• 2 out of 52 out of 52 out of 52 out of 52 out of 5 Jrohde | 6/8/2013

    " doesnt look worth while - all these inside books are suspect! "

  • 4 out of 54 out of 54 out of 54 out of 54 out of 5 Robert Pizante | 4/18/2013

    " Terrific book. Clear and even handed account of complex events. I would strongly recommend to anyone looking for a better more rounded awareness of current economic events "

  • 4 out of 54 out of 54 out of 54 out of 54 out of 5 Randy | 4/17/2013

    " I loved this book and the insight the author gave into the back room deal making that surrounded the financial system debacle that began 3 years ago.. It is fascinating that more wasn't done to prevent this kind of disaster in the future, but I suppose vested interests reign supreme.. "

  • 3 out of 53 out of 53 out of 53 out of 53 out of 5 Sarah | 12/9/2012

    " Too long, too dry. I feel like the history of Wall Street trickery and the financial collapse has been told better in many other places, so 150+ pages on it in here are unnecessary. "

  • 5 out of 55 out of 55 out of 55 out of 55 out of 5 BetsyD | 11/29/2012

    " Note to self: never hire Larry Summers. "

  • 4 out of 54 out of 54 out of 54 out of 54 out of 5 Luke | 11/25/2012

    " Quite well done and enjoyable inside look at the White House response to the financial crisis. "

  • 5 out of 55 out of 55 out of 55 out of 55 out of 5 Ryan | 5/28/2012

    " Really well done history of the political context of the financial collapse, the rise of Obama, and an outsider's view of the insiders in the White House. Well-written, though it took me a very long time to get through, and informative. "

  • 3 out of 53 out of 53 out of 53 out of 53 out of 5 James | 4/15/2012

    " Good. I'll still vote for Obama. "

  • 4 out of 54 out of 54 out of 54 out of 54 out of 5 Randy | 10/31/2011

    " I loved this book and the insight the author gave into the back room deal making that surrounded the financial system debacle that began 3 years ago.. It is fascinating that more wasn't done to prevent this kind of disaster in the future, but I suppose vested interests reign supreme.. "

  • 4 out of 54 out of 54 out of 54 out of 54 out of 5 Jeff | 10/19/2011

    " Inside look at domestic policy and Wall Street early in the Obama presidency. Some controversy based on the comments of those in the Obama administration but it probably reflects the feelings at the time. Interesting read. "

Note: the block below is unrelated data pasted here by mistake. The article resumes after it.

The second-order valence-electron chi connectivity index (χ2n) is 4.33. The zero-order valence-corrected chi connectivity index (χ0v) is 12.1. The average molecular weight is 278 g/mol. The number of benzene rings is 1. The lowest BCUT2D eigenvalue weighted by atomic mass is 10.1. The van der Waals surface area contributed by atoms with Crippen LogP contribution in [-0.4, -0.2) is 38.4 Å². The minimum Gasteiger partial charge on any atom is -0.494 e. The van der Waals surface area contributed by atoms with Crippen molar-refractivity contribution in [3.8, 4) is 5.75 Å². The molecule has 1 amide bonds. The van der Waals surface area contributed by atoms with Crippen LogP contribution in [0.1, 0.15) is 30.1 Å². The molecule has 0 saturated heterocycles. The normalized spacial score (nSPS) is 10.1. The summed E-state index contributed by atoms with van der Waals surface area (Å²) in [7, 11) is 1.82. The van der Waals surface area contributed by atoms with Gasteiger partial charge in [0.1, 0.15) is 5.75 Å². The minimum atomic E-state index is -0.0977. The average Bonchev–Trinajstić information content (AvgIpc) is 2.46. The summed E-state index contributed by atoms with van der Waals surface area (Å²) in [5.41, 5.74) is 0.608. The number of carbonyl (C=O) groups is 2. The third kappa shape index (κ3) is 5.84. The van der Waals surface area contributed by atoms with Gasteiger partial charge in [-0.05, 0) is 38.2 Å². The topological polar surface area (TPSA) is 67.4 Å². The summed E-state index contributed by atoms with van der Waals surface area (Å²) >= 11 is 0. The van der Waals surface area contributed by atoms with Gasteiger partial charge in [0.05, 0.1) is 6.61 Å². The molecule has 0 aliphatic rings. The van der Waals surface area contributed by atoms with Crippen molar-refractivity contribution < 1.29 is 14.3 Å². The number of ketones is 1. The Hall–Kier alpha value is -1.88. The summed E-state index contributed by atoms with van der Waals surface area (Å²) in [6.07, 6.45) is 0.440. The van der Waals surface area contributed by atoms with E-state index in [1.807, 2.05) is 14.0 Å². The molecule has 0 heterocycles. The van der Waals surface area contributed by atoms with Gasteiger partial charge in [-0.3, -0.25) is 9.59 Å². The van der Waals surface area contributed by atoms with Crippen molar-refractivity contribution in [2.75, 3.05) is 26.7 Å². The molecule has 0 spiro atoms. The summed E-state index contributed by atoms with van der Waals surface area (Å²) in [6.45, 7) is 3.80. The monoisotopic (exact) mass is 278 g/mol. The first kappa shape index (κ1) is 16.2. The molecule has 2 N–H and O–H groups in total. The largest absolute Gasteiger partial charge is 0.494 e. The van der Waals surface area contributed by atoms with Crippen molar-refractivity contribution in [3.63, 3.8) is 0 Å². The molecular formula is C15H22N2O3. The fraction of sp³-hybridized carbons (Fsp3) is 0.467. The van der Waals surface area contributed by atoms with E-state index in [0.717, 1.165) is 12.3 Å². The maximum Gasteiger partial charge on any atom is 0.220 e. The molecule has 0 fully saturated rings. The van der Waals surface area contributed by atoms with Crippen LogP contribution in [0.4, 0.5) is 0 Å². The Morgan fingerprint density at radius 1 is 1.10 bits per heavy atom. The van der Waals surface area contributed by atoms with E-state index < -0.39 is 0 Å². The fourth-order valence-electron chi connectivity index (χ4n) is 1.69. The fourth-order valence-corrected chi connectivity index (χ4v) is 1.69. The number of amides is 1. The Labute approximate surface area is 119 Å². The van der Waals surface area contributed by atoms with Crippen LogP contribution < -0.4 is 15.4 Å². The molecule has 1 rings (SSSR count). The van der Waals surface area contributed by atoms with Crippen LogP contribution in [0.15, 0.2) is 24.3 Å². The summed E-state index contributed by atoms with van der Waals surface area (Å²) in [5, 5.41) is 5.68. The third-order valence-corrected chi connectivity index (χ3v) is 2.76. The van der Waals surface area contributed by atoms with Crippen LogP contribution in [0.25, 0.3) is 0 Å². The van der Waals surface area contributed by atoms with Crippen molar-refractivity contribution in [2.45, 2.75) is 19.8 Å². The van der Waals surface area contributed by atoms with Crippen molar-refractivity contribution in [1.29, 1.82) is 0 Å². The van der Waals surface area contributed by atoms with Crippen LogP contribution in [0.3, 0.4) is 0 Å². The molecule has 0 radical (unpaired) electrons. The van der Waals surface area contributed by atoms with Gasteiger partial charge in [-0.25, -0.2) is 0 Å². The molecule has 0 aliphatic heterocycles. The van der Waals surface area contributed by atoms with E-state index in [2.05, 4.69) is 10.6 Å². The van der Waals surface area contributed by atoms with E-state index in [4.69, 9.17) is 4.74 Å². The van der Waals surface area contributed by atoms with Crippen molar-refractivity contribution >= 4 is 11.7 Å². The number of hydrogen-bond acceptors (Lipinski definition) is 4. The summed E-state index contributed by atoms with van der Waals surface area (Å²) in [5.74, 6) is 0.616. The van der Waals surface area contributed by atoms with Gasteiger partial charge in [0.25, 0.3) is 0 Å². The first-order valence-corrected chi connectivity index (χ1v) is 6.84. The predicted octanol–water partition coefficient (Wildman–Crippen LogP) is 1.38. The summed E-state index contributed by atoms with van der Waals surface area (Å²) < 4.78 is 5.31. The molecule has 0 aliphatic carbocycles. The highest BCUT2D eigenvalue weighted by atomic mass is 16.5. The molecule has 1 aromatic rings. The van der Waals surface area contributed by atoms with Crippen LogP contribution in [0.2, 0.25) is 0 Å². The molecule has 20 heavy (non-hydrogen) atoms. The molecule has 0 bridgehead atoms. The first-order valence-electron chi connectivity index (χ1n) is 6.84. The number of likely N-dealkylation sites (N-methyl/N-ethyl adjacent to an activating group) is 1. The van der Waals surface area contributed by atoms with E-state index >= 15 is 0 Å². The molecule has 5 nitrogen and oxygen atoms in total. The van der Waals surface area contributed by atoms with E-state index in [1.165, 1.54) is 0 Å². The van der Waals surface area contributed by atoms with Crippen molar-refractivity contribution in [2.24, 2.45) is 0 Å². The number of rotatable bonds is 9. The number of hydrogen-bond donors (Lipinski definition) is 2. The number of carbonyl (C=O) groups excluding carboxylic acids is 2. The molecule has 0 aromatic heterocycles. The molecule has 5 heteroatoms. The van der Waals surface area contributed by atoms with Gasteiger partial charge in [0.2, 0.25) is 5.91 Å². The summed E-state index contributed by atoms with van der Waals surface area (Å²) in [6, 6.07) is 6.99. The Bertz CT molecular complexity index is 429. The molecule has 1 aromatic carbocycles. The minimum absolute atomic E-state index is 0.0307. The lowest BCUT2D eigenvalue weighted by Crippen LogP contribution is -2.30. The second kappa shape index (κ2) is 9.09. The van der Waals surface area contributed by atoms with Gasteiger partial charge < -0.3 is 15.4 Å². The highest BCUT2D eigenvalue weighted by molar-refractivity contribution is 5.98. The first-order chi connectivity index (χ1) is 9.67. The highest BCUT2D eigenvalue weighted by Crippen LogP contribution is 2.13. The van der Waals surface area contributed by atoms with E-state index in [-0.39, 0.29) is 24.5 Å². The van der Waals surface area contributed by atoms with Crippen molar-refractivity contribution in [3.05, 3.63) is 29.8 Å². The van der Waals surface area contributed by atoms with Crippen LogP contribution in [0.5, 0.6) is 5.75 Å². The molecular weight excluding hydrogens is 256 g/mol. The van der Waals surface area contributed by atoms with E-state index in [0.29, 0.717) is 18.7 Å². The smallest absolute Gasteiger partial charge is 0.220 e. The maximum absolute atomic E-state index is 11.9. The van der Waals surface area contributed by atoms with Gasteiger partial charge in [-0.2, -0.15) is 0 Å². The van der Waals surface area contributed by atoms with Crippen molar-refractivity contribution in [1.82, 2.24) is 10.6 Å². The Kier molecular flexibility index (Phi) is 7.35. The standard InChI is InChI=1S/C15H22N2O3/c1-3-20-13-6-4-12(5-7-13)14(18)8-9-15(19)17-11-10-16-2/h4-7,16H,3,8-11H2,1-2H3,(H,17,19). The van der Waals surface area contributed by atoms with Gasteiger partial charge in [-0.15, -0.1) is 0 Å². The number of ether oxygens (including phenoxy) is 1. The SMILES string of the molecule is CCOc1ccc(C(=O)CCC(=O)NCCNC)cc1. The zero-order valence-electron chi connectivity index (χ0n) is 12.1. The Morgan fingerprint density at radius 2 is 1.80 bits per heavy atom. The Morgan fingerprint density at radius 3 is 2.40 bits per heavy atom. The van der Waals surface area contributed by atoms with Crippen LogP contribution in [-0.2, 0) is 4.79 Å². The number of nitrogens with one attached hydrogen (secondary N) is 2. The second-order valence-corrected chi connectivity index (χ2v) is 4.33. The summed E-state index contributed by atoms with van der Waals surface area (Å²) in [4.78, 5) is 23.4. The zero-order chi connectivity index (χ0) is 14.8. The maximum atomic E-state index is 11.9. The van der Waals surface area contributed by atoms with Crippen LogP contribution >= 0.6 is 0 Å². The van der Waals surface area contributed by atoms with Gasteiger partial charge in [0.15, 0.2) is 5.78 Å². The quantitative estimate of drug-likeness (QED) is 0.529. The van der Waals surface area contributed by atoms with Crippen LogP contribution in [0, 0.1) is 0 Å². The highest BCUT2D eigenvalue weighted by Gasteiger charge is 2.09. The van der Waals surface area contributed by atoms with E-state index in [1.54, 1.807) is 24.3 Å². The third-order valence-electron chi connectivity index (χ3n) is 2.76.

• 4 out of 54 out of 54 out of 54 out of 54 out of 5 Mike | 10/15/2011

    " Subtle and earth shattering on the same page, Confidence Men will make you passively furious at each and every character it puts forth. "

  • 4 out of 54 out of 54 out of 54 out of 54 out of 5 Austin | 10/13/2011

    " Excellent book whether your a fan of the Obama administration or not. Suskind provides a glimpse behind the curtain of Washington and NY power brokers. "

  • 3 out of 53 out of 53 out of 53 out of 53 out of 5 Sarah | 10/8/2011

    " Too long, too dry. I feel like the history of Wall Street trickery and the financial collapse has been told better in many other places, so 150+ pages on it in here are unnecessary. "

  • 4 out of 54 out of 54 out of 54 out of 54 out of 5 Josh | 10/3/2011

    " A great look at how ideology can be steam-rolled by inexperience. Also good insight in how lobbyists and donors can kill even the most inspired ideas. A very good read that will infuriate. "

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About the Author

Ron Suskind is the author of The Way of the World, The One Percent Doctrine, The Price of Loyalty, and A Hope in the Unseen. From 1993 to 2000 he was the senior national affairs writer for The Wall Street Journal, where he won a Pulitzer Prize. He lives in Washington, D.C.

About the Narrator

James Lurie has worked for the biggest companies in the news, entertainment, and advertising businesses. He has an eclectic background; he has been a musician, a writer, and a doctoral candidate in Chinese history. He has been an audiobook narrator and even been the voice of a talking gasoline pump. As an actor he has had recurring roles on Buffy The Vampire Slayer, Law & Order, Picket Fences, and As the World Turns, to name but a few, and he won a Dramalogue Award in Los Angeles for his stage work.